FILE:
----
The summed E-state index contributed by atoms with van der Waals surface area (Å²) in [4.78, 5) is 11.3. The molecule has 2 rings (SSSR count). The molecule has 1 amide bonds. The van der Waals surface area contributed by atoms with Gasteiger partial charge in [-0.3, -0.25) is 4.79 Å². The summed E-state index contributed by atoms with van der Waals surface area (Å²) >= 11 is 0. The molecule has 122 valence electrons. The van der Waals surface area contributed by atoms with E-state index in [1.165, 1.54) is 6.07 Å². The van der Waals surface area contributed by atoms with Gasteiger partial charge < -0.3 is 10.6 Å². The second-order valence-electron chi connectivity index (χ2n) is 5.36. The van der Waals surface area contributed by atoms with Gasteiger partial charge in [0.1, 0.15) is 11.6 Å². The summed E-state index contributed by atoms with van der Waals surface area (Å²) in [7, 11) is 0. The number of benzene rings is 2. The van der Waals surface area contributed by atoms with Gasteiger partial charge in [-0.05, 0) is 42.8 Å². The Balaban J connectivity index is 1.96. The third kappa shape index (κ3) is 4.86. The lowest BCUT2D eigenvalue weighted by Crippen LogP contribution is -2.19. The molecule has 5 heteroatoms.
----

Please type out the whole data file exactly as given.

The summed E-state index contributed by atoms with van der Waals surface area (Å²) in [4.78, 5) is 11.3. The molecule has 2 rings (SSSR count). The molecule has 1 amide bonds. The van der Waals surface area contributed by atoms with Gasteiger partial charge in [-0.3, -0.25) is 4.79 Å². The summed E-state index contributed by atoms with van der Waals surface area (Å²) >= 11 is 0. The molecule has 122 valence electrons. The van der Waals surface area contributed by atoms with E-state index in [1.165, 1.54) is 6.07 Å². The van der Waals surface area contributed by atoms with Gasteiger partial charge < -0.3 is 10.6 Å². The second-order valence-electron chi connectivity index (χ2n) is 5.36. The van der Waals surface area contributed by atoms with Gasteiger partial charge in [0.1, 0.15) is 11.6 Å². The summed E-state index contributed by atoms with van der Waals surface area (Å²) in [7, 11) is 0. The number of benzene rings is 2. The van der Waals surface area contributed by atoms with Gasteiger partial charge in [-0.05, 0) is 42.8 Å². The Balaban J connectivity index is 1.96. The third kappa shape index (κ3) is 4.86. The lowest BCUT2D eigenvalue weighted by Crippen LogP contribution is -2.19. The molecule has 5 heteroatoms.